Although no version of Francesca's story is known to exist before Dante, Giovanni Boccaccio--a generation or two after Dante--provides a "historical" account of the events behind Francesca's presentation that would not be out of place among the sensational novellas of his prose masterpiece, The Decameron. Even if there is more fiction than fact in Boccaccio's account, it certainly helps explain Dante-character's emotional response to Francesca's story by presenting her in a sympathetic light. Francesca, according to Boccaccio, was blatantly tricked into marrying Gianciotto, who was disfigured and uncouth, when the handsome and elegant Paolo was sent in his brother's place to settle the nuptial contract. Angered at finding herself wed the following day to Gianciotto, Francesca made no attempt to restrain her affections for Paolo and the two in fact soon became lovers. Informed of this liaison, Gianciotto one day caught them together in Francesca's bedroom (unaware that Paolo got stuck in his attempt to escape down a ladder, she let Gianciotto in the room); when Gianciotto lunged at Paolo with a sword, Francesca stepped between the two men and was killed instead, much to the dismay of her husband, who then promptly finished off Paolo as well. Francesca and Paolo, Boccaccio concludes, were buried--accompanied by many tears--in a single tomb.
Francesca's eloquent description of the power of love (Inf. 5.100-7), emphasized through the use of anaphora, bears much the same meaning and style as the love poetry once admired by Dante and of which he himself produced many fine examples.
Famous Lovers (Semiramis, Dido, Cleopatra, Helen, Achilles, Paris, Tristan)
Physical beauty, romance, sex, and death--these are the pertinent elements in the stories of the lustful souls identified from among the "more than a thousand" such figures pointed out to Dante by Virgil (Inf. 5.52-69). Semiramis was a powerful Assyrian Queen alleged--by the Christian historian Orosius--to have been so perverse that she made even the vice of incest a legal practice. She was said to have been killed by an illegitimate son. Dido, Queen of Carthage and widow of Sychaeus, killed herself after her lover, Aeneas, abandoned her to continue his mission to establish a new civilization in Italy (Aeneid 4). Cleopatra, the beautiful Queen of Egypt, took her own life to avoid capture by Octavian (the future emperor Augustus); Octavian had defeated Mark Antony, who was Cleopatra's lover (she had previously been the lover of Julius Caesar). Helen, wife of Menalaus (King of Sparta) was said to be the cause of the Trojan war: acclaimed as the most beautiful mortal woman, she was abducted by Paris and brought to Troy as his mistress. The "great Achilles" was the most formidable Greek hero in the war against the Trojans. He was killed by Paris, according to medieval accounts (Dante did not know Homer's version), after being tricked into entering the temple of Apollo to meet the Trojan princess Polyxena. Tristan, nephew of King Mark of Cornwall, and Iseult (Mark's fiancée) became lovers after they mistakenly drank the magic potion intended for Mark and Iseult. Mark shoots Tristan with a poisoned arrow, according to one version of the story popular in Dante's day, and the wounded man then clenches his lover so tightly that they die in one another's arms.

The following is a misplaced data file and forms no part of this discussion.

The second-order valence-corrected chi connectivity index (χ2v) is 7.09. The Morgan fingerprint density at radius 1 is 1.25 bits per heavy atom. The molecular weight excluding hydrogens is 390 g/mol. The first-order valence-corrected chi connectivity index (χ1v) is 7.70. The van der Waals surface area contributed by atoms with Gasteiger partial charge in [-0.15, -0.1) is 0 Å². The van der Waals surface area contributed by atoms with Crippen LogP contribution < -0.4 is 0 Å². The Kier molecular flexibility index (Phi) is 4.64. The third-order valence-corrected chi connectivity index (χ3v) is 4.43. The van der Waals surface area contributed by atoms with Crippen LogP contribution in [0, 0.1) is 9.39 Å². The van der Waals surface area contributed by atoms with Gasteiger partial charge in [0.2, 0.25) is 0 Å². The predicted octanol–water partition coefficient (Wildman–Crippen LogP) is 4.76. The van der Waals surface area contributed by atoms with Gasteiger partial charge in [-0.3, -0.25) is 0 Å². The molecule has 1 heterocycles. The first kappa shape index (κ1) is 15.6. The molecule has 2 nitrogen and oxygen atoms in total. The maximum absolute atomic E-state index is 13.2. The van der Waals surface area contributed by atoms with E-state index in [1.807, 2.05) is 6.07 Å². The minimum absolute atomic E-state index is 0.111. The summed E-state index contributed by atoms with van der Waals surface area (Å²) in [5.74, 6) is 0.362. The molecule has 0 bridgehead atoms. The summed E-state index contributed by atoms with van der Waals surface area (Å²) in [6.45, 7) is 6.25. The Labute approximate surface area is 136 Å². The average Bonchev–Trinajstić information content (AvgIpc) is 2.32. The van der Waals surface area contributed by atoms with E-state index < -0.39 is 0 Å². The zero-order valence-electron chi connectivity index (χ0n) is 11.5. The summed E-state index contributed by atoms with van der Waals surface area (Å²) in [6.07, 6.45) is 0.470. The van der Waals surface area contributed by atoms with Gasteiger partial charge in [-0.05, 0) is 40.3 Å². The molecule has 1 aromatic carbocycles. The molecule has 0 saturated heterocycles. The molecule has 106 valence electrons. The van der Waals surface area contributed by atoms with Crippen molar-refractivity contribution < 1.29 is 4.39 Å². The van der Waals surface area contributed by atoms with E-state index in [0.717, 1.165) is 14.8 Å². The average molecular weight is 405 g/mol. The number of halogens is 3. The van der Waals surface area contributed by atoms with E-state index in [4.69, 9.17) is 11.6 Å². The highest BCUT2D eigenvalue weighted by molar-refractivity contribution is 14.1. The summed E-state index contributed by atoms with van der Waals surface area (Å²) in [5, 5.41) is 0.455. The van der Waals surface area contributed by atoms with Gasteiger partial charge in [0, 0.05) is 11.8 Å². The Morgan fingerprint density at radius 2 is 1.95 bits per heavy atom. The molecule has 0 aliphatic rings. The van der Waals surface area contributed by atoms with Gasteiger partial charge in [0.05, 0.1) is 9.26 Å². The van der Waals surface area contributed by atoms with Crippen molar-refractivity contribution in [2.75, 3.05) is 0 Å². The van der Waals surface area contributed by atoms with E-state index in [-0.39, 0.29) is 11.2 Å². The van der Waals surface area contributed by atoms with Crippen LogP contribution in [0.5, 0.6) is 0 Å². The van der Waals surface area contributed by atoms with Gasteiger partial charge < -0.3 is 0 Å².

Lancelot (Guinevere and Gallehaut) The story of Lancelot and Guinevere, which Francesca identifies as the catalyst for her affair with Paolo (Inf. 5.127-38), was a French romance popular both in poetry (by Chrétien de Troyes) and in a prose version known as Lancelot of the Lake. According to this prose text, it is Queen Guinevere, wife of King Arthur, who kisses Lancelot, the most valiant of Arthur's Knights of the Round Table. Francesca, by giving the romantic initiative to Paolo, reverses the roles from the story. To her mind, the entire book recounting this famous love affair performs a role similar to that of the character Gallehaut, a friend of Lancelot who helps bring about the adulterous relationship between the queen and her husband's favorite knight.
Circle 3, canto 6
Icons Cerberus, Ciacco
Allusions Florentine Politics (1300-2), Last Judgment